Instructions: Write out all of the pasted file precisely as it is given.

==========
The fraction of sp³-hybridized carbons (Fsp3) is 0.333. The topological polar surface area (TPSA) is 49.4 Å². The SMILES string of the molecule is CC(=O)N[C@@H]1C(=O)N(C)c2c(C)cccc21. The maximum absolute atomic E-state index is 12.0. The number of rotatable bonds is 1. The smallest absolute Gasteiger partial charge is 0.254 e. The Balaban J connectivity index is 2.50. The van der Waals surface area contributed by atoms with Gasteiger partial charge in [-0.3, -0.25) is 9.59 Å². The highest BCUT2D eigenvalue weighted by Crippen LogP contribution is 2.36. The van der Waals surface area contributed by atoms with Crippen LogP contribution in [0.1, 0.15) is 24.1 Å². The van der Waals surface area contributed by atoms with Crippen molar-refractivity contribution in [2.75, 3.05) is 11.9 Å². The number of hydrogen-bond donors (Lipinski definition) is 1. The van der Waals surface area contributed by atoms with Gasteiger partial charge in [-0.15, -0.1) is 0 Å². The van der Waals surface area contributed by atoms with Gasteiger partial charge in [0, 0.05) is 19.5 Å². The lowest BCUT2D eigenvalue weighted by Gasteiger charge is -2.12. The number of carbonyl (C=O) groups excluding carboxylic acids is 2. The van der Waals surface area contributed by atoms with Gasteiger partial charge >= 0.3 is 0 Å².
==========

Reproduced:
The fraction of sp³-hybridized carbons (Fsp3) is 0.333. The topological polar surface area (TPSA) is 49.4 Å². The SMILES string of the molecule is CC(=O)N[C@@H]1C(=O)N(C)c2c(C)cccc21. The maximum absolute atomic E-state index is 12.0. The number of rotatable bonds is 1. The smallest absolute Gasteiger partial charge is 0.254 e. The Balaban J connectivity index is 2.50. The van der Waals surface area contributed by atoms with Gasteiger partial charge in [-0.3, -0.25) is 9.59 Å². The highest BCUT2D eigenvalue weighted by Crippen LogP contribution is 2.36. The van der Waals surface area contributed by atoms with Crippen LogP contribution in [0.1, 0.15) is 24.1 Å². The van der Waals surface area contributed by atoms with Crippen molar-refractivity contribution in [2.75, 3.05) is 11.9 Å². The number of hydrogen-bond donors (Lipinski definition) is 1. The van der Waals surface area contributed by atoms with Gasteiger partial charge in [-0.15, -0.1) is 0 Å². The van der Waals surface area contributed by atoms with Gasteiger partial charge in [0, 0.05) is 19.5 Å². The lowest BCUT2D eigenvalue weighted by Gasteiger charge is -2.12. The number of carbonyl (C=O) groups excluding carboxylic acids is 2. The van der Waals surface area contributed by atoms with Gasteiger partial charge >= 0.3 is 0 Å².